A threat to American liberties:
Dominionism and the Republican Right
Both Rick Perry and Michele Bachmann have clear ties to the Christian Dominionists, who do not believe in the separation of church and state.
By Don Swift / The Rag Blog / September 14, 2011
[This is the first in a series on Dominionism by Don Swift.]
In 1960, Senator John F. Kennedy, then a candidate for the presidency, found it necessary to explain to assembled Baptist ministers in Houston that he would respect the American principle of separation of church and state and that he would not let the Catholic bishops dictate policy to him.
In 2008, many were troubled by the views of Senator Barack Obama’s pastor, the Reverend Dr. Jeremiah Wright, who had a direct way of putting things and sometimes seemed too influenced by racial bitterness. Obama had to distance himself from his friend and leave the congregation.
In this presidential election cycle, two of the leading Republican candidates for the presidency, Rick Perry and Michelle Bachmann, have clear ties to the Christian Dominionists, who do not believe in the separation of church and state. Should one of them become the Republican standard bearer, he or she should be required to answer some probing questions about the separation of church and state and the attitudes of his or her Dominionist friends.
These people are not friends of democracy. Sarah Palin, a very influential Republican who seems to be weighing the possibility of running for the nomination, also is tied to the Dominionists.
In addition, there is The Family or The Fellowship, a semi-secret religious organization comprised almost entirely of Republican politicians who work behind the scenes to translate their religious beliefs into public policy. By all accounts this secretive brotherhood possesses great power and has connections and influence throughout our society.
Although many have claimed these people are Dominionists, it is not at all clear that their ultimate goal is to exclude non-Christians from office. They seem perfectly content to guide others in exercising power. They might better be designated soft Dominionists, but their lust for autocratic power is no less frightening than the desires of the hard Dominionists. Like the hard Dominionists, they see themselves as a spiritual royalty or elite who have a special claim to the right to shape the nation’s affairs.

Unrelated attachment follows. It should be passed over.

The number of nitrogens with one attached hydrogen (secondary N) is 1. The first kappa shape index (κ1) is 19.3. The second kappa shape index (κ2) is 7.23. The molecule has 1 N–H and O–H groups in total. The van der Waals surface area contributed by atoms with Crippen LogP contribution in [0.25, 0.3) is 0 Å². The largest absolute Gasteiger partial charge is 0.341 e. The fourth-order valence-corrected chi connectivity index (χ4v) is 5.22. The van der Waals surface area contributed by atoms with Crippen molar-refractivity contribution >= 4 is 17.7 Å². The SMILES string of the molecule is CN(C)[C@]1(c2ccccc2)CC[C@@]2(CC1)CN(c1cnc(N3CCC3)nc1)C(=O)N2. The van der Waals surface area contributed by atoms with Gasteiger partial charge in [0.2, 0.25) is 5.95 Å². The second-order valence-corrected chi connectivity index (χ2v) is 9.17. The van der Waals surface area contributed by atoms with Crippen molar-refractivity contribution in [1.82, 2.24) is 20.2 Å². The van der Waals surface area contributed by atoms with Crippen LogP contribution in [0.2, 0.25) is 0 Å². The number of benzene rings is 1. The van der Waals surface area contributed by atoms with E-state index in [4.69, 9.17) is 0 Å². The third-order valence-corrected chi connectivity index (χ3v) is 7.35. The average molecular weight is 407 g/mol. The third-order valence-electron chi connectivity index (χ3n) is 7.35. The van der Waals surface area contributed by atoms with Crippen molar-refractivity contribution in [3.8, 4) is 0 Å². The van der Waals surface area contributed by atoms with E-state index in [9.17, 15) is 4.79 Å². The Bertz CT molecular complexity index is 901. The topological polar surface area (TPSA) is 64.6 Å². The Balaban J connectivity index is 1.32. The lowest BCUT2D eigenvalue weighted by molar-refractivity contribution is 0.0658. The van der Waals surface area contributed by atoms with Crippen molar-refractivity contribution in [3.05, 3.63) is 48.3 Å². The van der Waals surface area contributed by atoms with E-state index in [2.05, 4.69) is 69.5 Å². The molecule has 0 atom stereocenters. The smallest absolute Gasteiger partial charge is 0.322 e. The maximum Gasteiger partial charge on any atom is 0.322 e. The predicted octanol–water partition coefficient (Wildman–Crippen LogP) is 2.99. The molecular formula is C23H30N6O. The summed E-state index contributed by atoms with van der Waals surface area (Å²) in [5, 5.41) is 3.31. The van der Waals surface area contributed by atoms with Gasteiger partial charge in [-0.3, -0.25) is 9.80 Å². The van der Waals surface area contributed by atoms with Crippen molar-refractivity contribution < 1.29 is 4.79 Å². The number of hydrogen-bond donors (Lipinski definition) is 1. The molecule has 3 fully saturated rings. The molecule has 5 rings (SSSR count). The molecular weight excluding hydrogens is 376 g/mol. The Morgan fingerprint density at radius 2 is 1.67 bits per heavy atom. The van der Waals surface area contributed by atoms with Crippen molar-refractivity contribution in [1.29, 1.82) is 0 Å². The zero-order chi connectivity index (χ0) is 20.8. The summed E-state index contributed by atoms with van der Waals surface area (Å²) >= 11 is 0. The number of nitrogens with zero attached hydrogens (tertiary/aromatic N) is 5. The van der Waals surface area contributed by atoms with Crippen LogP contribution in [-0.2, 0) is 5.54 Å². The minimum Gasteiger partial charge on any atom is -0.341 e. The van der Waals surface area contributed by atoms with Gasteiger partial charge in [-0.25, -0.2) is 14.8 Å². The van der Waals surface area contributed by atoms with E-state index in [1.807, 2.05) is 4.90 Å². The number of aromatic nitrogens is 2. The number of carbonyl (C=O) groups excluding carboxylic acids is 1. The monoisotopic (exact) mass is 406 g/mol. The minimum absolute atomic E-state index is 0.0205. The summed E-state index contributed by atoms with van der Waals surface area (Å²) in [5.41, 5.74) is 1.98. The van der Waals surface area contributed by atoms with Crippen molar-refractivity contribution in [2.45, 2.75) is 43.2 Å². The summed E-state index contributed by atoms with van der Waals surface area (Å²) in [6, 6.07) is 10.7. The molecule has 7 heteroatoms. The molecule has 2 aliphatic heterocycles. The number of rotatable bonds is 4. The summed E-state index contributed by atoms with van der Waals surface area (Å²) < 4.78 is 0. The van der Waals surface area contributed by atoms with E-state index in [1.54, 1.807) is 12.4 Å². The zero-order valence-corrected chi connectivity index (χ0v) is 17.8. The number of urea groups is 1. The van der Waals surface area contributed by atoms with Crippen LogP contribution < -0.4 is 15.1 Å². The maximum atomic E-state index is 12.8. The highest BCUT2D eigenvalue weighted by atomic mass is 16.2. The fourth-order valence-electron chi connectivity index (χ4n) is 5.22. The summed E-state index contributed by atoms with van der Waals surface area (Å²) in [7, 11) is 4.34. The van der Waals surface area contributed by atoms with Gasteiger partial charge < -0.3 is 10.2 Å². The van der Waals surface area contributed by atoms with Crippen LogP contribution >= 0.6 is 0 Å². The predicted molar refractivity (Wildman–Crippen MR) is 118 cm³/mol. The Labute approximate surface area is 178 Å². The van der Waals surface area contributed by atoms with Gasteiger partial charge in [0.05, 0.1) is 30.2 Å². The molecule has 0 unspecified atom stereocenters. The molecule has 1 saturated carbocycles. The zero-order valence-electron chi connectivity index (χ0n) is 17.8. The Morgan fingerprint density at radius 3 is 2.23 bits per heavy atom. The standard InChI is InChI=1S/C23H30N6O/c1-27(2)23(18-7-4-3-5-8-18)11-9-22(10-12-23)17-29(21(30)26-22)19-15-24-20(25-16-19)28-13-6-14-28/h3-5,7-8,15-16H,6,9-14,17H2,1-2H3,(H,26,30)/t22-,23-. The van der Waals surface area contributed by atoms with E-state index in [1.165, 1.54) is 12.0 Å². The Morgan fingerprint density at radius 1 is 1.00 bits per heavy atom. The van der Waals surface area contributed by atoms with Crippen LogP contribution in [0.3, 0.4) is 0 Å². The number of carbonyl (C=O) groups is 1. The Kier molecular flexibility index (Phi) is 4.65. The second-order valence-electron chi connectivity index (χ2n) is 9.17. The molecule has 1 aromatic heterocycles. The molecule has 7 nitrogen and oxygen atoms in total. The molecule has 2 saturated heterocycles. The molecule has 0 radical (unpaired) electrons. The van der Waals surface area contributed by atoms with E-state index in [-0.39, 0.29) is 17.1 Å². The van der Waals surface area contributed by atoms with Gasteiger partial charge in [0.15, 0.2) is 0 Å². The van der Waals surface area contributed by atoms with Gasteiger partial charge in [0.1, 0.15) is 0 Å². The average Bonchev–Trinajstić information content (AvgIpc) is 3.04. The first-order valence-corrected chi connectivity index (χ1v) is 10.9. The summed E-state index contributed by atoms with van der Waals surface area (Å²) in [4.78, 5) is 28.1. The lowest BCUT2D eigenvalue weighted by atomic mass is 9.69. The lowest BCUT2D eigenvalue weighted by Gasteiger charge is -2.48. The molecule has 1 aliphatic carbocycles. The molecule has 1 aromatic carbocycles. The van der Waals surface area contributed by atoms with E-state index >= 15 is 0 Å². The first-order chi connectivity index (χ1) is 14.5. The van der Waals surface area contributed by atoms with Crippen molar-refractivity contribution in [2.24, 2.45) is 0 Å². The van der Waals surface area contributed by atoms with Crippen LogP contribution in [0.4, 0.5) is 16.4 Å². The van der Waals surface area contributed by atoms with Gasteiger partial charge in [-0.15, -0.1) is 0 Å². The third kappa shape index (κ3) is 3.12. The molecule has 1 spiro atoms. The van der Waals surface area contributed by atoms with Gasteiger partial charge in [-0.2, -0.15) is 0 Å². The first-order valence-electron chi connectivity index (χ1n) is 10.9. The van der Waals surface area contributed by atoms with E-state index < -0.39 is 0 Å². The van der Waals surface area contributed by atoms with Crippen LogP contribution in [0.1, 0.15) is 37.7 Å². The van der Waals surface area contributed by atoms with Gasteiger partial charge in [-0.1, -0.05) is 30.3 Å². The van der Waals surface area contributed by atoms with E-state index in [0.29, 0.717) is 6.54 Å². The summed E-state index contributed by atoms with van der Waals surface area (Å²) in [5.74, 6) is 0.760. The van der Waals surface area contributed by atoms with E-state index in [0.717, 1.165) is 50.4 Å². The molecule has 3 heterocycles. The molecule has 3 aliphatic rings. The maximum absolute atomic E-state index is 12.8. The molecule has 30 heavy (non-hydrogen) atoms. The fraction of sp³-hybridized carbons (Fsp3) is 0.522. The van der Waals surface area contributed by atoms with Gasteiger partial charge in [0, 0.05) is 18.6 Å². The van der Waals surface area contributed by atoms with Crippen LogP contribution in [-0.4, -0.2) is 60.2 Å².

Their clandestine operations and mingling of religion and politics are not a healthy development and are inconsistent with the separation of church and state.
Dominionism is an academic term that applies to the belief that the saved must battle to take over the world in God’s name and rule it according to Biblical principles and injunctions. It refers to a conservative Protestant movement that is both political and religious.
The basis for Dominionism is found in Genesis 1: 26-27, where God gave Adam dominion over all earthly things. Though Adam and his progeny lost that power through the fall, it is believed that baptism restored that power to true believers. They were meant to rule, and governance by people they consider non-Christians is a kind of sacrilege.
There is a tendency among them to delegitimate other Christian religions and to even hold that demons run some other churches. Some Dominionists hold that unbelievers can be compelled to accept salvation. They adhere to some unusual beliefs that many say are unbiblical. For example, they teach that some of their leaders can somehow incarnate Christ and exercise his power in this world.
In 1994, Frederick Clarkson wrote that Dominionism and Social Darwinism are of the same cloth. Social Darwinism is misnamed; it really goes back to Thomas Malthus, a misguided preacher who thought that intense competitiveness and self-interest were the essence of social evolution. Rejecting any compassion, he thought it right and natural that the strong benefit at the expense of the weak.
Charles Darwin did not think this way and wrote about how compassion and kindness were necessary and part of human nature. The Dominionists believe it is sinful for people in distress to look to government for help; God will provide. Like our Puritan ancestors, they thought that the rich were blessed by God, and the poor deserved their fate.
Scholars have noted that Social Darwinism is frequently associated with authoritarian mindsets and strong suspicion of others. In the case of the Dominionists, they use a distorted form of Christianity and Social Darwinism to define themselves as an elite and to define others in such a negative way that it is easy to generate considerable hostility toward them.
Clarkson added that they expect women to be submissive and stay at home. This outlook has changed because there are so many females among the Dominionist leadership. Even Michele Bachmann, who once defended submission, is now busy defining it away.